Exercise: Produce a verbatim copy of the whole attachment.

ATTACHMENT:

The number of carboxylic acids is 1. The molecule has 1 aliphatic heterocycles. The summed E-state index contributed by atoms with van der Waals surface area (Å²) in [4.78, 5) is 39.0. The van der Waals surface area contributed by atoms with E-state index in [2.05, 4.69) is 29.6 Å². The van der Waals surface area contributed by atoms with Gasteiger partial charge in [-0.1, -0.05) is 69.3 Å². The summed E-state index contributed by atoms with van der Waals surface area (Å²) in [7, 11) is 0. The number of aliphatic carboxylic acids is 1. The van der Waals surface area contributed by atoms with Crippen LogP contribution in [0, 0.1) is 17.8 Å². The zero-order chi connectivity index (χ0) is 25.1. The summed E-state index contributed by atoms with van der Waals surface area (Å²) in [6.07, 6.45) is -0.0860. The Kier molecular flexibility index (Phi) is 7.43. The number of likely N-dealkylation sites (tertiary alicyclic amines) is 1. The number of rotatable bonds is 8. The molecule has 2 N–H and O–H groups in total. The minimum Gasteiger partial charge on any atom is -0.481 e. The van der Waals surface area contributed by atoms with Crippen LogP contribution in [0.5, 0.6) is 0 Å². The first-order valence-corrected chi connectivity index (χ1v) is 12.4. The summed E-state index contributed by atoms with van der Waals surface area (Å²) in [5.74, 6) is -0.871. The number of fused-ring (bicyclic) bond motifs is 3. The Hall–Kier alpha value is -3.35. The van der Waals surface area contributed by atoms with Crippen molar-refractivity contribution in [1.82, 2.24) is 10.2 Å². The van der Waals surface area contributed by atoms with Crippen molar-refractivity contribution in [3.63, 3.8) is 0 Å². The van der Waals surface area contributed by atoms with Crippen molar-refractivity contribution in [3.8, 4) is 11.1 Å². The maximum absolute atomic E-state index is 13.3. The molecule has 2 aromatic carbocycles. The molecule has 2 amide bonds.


The number of carboxylic acids is 1. The molecule has 1 aliphatic heterocycles. The summed E-state index contributed by atoms with van der Waals surface area (Å²) in [4.78, 5) is 39.0. The van der Waals surface area contributed by atoms with E-state index in [2.05, 4.69) is 29.6 Å². The van der Waals surface area contributed by atoms with Gasteiger partial charge in [-0.1, -0.05) is 69.3 Å². The summed E-state index contributed by atoms with van der Waals surface area (Å²) in [7, 11) is 0. The number of aliphatic carboxylic acids is 1. The van der Waals surface area contributed by atoms with Crippen LogP contribution in [0, 0.1) is 17.8 Å². The zero-order chi connectivity index (χ0) is 25.1. The summed E-state index contributed by atoms with van der Waals surface area (Å²) in [6.07, 6.45) is -0.0860. The Kier molecular flexibility index (Phi) is 7.43. The number of likely N-dealkylation sites (tertiary alicyclic amines) is 1. The number of rotatable bonds is 8. The molecule has 2 N–H and O–H groups in total. The minimum Gasteiger partial charge on any atom is -0.481 e. The van der Waals surface area contributed by atoms with Crippen LogP contribution in [0.5, 0.6) is 0 Å². The first-order valence-corrected chi connectivity index (χ1v) is 12.4. The summed E-state index contributed by atoms with van der Waals surface area (Å²) in [5.74, 6) is -0.871. The number of fused-ring (bicyclic) bond motifs is 3. The Hall–Kier alpha value is -3.35. The van der Waals surface area contributed by atoms with Crippen molar-refractivity contribution in [1.82, 2.24) is 10.2 Å². The van der Waals surface area contributed by atoms with Crippen molar-refractivity contribution in [3.63, 3.8) is 0 Å². The van der Waals surface area contributed by atoms with Crippen molar-refractivity contribution in [3.8, 4) is 11.1 Å². The maximum absolute atomic E-state index is 13.3. The molecule has 2 aromatic carbocycles. The molecule has 2 amide bonds.